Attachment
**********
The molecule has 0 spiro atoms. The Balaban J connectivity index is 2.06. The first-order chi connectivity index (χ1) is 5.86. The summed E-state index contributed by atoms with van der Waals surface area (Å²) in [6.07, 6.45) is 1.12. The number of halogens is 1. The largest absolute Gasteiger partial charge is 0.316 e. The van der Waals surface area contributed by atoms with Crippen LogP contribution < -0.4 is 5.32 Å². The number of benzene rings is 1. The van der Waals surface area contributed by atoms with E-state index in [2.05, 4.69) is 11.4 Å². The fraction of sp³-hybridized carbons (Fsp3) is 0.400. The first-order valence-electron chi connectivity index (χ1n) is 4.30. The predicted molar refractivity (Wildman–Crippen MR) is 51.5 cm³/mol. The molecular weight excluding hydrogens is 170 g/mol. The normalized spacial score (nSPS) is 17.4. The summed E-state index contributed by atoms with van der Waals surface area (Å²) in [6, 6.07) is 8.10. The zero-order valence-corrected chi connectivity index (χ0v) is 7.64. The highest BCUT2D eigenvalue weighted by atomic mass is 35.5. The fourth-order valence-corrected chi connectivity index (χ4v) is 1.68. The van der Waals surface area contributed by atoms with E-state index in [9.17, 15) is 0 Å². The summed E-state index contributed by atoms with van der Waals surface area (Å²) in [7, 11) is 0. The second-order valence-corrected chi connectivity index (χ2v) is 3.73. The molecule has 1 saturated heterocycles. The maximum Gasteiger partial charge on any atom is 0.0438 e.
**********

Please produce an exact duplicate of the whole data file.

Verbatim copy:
The molecule has 0 spiro atoms. The Balaban J connectivity index is 2.06. The first-order chi connectivity index (χ1) is 5.86. The summed E-state index contributed by atoms with van der Waals surface area (Å²) in [6.07, 6.45) is 1.12. The number of halogens is 1. The largest absolute Gasteiger partial charge is 0.316 e. The van der Waals surface area contributed by atoms with Crippen LogP contribution < -0.4 is 5.32 Å². The number of benzene rings is 1. The van der Waals surface area contributed by atoms with E-state index in [2.05, 4.69) is 11.4 Å². The fraction of sp³-hybridized carbons (Fsp3) is 0.400. The first-order valence-electron chi connectivity index (χ1n) is 4.30. The predicted molar refractivity (Wildman–Crippen MR) is 51.5 cm³/mol. The molecular weight excluding hydrogens is 170 g/mol. The normalized spacial score (nSPS) is 17.4. The summed E-state index contributed by atoms with van der Waals surface area (Å²) in [6, 6.07) is 8.10. The zero-order valence-corrected chi connectivity index (χ0v) is 7.64. The highest BCUT2D eigenvalue weighted by atomic mass is 35.5. The fourth-order valence-corrected chi connectivity index (χ4v) is 1.68. The van der Waals surface area contributed by atoms with E-state index in [9.17, 15) is 0 Å². The summed E-state index contributed by atoms with van der Waals surface area (Å²) in [7, 11) is 0. The second-order valence-corrected chi connectivity index (χ2v) is 3.73. The molecule has 1 saturated heterocycles. The maximum Gasteiger partial charge on any atom is 0.0438 e.